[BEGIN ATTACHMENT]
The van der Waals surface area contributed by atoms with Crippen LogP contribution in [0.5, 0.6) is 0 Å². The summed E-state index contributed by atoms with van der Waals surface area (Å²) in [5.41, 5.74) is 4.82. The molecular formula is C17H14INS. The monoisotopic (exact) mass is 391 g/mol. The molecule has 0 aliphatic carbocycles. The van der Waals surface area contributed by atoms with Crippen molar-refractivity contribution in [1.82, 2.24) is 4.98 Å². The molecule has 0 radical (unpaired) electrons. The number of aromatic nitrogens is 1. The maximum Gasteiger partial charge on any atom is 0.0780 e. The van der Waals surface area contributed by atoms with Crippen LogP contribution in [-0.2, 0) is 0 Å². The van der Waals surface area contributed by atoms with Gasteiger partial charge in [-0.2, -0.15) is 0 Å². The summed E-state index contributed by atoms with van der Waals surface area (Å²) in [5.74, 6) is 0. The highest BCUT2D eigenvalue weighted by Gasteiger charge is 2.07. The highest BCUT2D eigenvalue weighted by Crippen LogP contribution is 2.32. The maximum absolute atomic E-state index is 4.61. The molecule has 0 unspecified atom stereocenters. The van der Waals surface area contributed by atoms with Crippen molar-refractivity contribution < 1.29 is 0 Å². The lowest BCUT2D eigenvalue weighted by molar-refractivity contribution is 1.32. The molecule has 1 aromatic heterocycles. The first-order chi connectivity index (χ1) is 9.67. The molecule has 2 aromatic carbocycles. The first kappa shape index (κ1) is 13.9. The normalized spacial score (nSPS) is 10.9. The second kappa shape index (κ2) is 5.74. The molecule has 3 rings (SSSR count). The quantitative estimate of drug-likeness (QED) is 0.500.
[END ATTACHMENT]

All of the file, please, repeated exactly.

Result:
The van der Waals surface area contributed by atoms with Crippen LogP contribution in [0.5, 0.6) is 0 Å². The summed E-state index contributed by atoms with van der Waals surface area (Å²) in [5.41, 5.74) is 4.82. The molecular formula is C17H14INS. The monoisotopic (exact) mass is 391 g/mol. The molecule has 0 aliphatic carbocycles. The van der Waals surface area contributed by atoms with Crippen molar-refractivity contribution in [1.82, 2.24) is 4.98 Å². The molecule has 0 radical (unpaired) electrons. The number of aromatic nitrogens is 1. The maximum Gasteiger partial charge on any atom is 0.0780 e. The van der Waals surface area contributed by atoms with Crippen LogP contribution in [-0.2, 0) is 0 Å². The van der Waals surface area contributed by atoms with Gasteiger partial charge in [-0.2, -0.15) is 0 Å². The summed E-state index contributed by atoms with van der Waals surface area (Å²) in [5.74, 6) is 0. The highest BCUT2D eigenvalue weighted by Gasteiger charge is 2.07. The highest BCUT2D eigenvalue weighted by Crippen LogP contribution is 2.32. The maximum absolute atomic E-state index is 4.61. The molecule has 0 unspecified atom stereocenters. The van der Waals surface area contributed by atoms with Crippen molar-refractivity contribution < 1.29 is 0 Å². The lowest BCUT2D eigenvalue weighted by molar-refractivity contribution is 1.32. The molecule has 1 aromatic heterocycles. The first-order chi connectivity index (χ1) is 9.67. The molecule has 2 aromatic carbocycles. The first kappa shape index (κ1) is 13.9. The normalized spacial score (nSPS) is 10.9. The second kappa shape index (κ2) is 5.74. The molecule has 3 rings (SSSR count). The quantitative estimate of drug-likeness (QED) is 0.500.